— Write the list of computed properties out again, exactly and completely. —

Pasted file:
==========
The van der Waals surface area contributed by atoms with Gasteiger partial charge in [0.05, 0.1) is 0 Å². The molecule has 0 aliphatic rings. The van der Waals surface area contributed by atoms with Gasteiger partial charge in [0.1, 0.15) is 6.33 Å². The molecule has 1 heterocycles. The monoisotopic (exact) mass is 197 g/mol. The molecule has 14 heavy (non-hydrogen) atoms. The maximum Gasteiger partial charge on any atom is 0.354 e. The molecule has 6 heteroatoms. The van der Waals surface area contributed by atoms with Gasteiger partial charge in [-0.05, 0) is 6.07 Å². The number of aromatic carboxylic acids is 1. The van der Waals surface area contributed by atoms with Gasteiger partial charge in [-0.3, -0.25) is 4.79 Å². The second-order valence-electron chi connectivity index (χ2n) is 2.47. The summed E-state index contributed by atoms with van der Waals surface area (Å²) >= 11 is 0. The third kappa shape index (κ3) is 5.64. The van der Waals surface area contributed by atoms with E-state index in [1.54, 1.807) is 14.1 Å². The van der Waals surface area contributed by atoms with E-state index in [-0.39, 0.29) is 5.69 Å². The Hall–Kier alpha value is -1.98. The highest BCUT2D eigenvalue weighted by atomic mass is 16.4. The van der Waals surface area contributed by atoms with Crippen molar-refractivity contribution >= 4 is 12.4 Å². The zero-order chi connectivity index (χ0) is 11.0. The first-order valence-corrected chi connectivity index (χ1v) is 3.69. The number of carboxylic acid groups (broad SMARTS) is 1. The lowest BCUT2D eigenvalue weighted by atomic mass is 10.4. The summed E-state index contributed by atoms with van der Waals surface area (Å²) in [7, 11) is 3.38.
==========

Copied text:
The van der Waals surface area contributed by atoms with Gasteiger partial charge in [0.05, 0.1) is 0 Å². The molecule has 0 aliphatic rings. The van der Waals surface area contributed by atoms with Gasteiger partial charge in [0.1, 0.15) is 6.33 Å². The molecule has 1 heterocycles. The monoisotopic (exact) mass is 197 g/mol. The molecule has 14 heavy (non-hydrogen) atoms. The maximum Gasteiger partial charge on any atom is 0.354 e. The molecule has 6 heteroatoms. The van der Waals surface area contributed by atoms with Gasteiger partial charge in [-0.05, 0) is 6.07 Å². The number of aromatic carboxylic acids is 1. The van der Waals surface area contributed by atoms with Gasteiger partial charge in [-0.3, -0.25) is 4.79 Å². The second-order valence-electron chi connectivity index (χ2n) is 2.47. The summed E-state index contributed by atoms with van der Waals surface area (Å²) >= 11 is 0. The third kappa shape index (κ3) is 5.64. The van der Waals surface area contributed by atoms with E-state index in [1.54, 1.807) is 14.1 Å². The van der Waals surface area contributed by atoms with E-state index in [-0.39, 0.29) is 5.69 Å². The Hall–Kier alpha value is -1.98. The highest BCUT2D eigenvalue weighted by atomic mass is 16.4. The van der Waals surface area contributed by atoms with Crippen molar-refractivity contribution >= 4 is 12.4 Å². The zero-order chi connectivity index (χ0) is 11.0. The first-order valence-corrected chi connectivity index (χ1v) is 3.69. The number of carboxylic acid groups (broad SMARTS) is 1. The lowest BCUT2D eigenvalue weighted by atomic mass is 10.4. The summed E-state index contributed by atoms with van der Waals surface area (Å²) in [7, 11) is 3.38.